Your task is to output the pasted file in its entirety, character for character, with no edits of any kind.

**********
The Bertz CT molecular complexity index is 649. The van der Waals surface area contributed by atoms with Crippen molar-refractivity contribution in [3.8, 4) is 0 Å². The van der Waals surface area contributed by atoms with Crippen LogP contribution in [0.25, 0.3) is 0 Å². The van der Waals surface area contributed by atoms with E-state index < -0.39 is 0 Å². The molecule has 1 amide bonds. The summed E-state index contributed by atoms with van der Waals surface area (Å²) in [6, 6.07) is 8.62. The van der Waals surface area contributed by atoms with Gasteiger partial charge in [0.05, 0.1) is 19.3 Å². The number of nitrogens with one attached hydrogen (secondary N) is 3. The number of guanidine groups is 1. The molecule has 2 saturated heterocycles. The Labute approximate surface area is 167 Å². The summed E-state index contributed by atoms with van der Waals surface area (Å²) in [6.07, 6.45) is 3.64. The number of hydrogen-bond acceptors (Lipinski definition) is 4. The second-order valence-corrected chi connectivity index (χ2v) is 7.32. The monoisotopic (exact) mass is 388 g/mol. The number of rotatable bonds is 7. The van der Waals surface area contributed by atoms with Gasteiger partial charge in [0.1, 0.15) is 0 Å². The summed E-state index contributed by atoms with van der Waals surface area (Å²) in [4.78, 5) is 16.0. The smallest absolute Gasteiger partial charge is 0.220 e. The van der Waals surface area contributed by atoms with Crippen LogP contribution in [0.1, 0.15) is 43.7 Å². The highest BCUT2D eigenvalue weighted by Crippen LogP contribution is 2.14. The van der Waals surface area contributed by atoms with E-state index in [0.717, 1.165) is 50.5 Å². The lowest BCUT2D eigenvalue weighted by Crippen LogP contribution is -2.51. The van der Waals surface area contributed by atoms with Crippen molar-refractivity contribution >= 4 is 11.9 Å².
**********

The Bertz CT molecular complexity index is 649. The van der Waals surface area contributed by atoms with Crippen molar-refractivity contribution in [3.8, 4) is 0 Å². The van der Waals surface area contributed by atoms with Crippen LogP contribution in [0.25, 0.3) is 0 Å². The van der Waals surface area contributed by atoms with E-state index < -0.39 is 0 Å². The molecule has 1 amide bonds. The summed E-state index contributed by atoms with van der Waals surface area (Å²) in [6, 6.07) is 8.62. The van der Waals surface area contributed by atoms with Gasteiger partial charge in [0.05, 0.1) is 19.3 Å². The number of nitrogens with one attached hydrogen (secondary N) is 3. The number of guanidine groups is 1. The molecule has 2 saturated heterocycles. The Labute approximate surface area is 167 Å². The summed E-state index contributed by atoms with van der Waals surface area (Å²) in [6.07, 6.45) is 3.64. The number of hydrogen-bond acceptors (Lipinski definition) is 4. The second-order valence-corrected chi connectivity index (χ2v) is 7.32. The monoisotopic (exact) mass is 388 g/mol. The number of rotatable bonds is 7. The van der Waals surface area contributed by atoms with Gasteiger partial charge in [0.1, 0.15) is 0 Å². The summed E-state index contributed by atoms with van der Waals surface area (Å²) in [4.78, 5) is 16.0. The smallest absolute Gasteiger partial charge is 0.220 e. The van der Waals surface area contributed by atoms with Crippen LogP contribution in [0.1, 0.15) is 43.7 Å². The highest BCUT2D eigenvalue weighted by Crippen LogP contribution is 2.14. The van der Waals surface area contributed by atoms with E-state index in [0.717, 1.165) is 50.5 Å². The lowest BCUT2D eigenvalue weighted by Crippen LogP contribution is -2.51. The van der Waals surface area contributed by atoms with Crippen molar-refractivity contribution >= 4 is 11.9 Å².